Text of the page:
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A devotee of the tea leaf.
My heroine Katherine in A Gentleman’s Folly drinks copious amounts of tea. She readily admits she is a devotee of the tea leaf.
Tea drinking in the 18th century was as Katherine says, ‘a sign of a person of the first quality,’ and something that required a great deal of civility. This is perhaps the first dawning of the manners for the later regency period.
As it is Katherine and her friend have specific requirements for taking tea.
A tea table such as this one below. I like the lattic work on this.
A tea caddy with a lock, to keep the contents safe and secure was a must have. Servants were known to steal tea if they thought they could get away with it. Tea was expensive. Servants were allowed to sell off dried used leaves as a perk of their job and a supplement their income. This tea caddy below is a beautiful example.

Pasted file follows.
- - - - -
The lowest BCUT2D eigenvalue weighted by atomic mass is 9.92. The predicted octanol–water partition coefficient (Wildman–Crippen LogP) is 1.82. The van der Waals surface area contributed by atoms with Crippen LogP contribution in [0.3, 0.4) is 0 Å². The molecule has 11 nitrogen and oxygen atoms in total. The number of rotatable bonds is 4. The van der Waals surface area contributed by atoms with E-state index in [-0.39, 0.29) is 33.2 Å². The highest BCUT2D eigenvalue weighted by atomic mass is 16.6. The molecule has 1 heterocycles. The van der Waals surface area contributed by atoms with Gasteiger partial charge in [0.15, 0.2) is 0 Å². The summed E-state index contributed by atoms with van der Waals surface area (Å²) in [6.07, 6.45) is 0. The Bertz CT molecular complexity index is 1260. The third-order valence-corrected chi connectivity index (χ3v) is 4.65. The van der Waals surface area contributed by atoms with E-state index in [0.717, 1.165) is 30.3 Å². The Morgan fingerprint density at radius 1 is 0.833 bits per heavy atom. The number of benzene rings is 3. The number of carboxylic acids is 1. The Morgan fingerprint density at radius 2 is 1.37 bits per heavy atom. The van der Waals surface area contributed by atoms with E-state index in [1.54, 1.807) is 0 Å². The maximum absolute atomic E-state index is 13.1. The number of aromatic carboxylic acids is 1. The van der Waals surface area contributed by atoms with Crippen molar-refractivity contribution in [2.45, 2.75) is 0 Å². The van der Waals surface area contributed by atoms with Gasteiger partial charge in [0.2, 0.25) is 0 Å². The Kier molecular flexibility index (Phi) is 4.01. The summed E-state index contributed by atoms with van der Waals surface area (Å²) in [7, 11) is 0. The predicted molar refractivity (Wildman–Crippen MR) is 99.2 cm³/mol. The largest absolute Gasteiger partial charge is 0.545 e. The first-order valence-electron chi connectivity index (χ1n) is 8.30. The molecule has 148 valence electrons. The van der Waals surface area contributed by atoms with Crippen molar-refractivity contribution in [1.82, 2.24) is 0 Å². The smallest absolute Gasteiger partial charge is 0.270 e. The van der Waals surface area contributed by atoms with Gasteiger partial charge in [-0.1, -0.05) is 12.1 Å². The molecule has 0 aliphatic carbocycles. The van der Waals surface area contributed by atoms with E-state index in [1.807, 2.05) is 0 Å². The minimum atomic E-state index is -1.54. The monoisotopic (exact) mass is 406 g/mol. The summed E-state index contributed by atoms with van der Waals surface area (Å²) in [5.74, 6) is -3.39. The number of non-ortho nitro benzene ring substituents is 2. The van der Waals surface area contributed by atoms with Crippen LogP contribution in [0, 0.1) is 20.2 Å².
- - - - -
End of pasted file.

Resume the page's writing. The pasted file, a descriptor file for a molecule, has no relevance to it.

A tea pot along with a jug or kettle for boiling water.
Sugar to take with the tea. In the 18th centruy sugar came in paper wrapped sugar cones also known as sugar loaves. For use at the table the sugar was pinched out into lumps, or shaved off the cone to make something similar to ground sugar.
You’ll notice some things you might imagine were needed are not on the list. This is because tea cups and tea sets as a whole were only just being invented. I’ll tell you more about them in tomorrow’s post about the Lunar Society.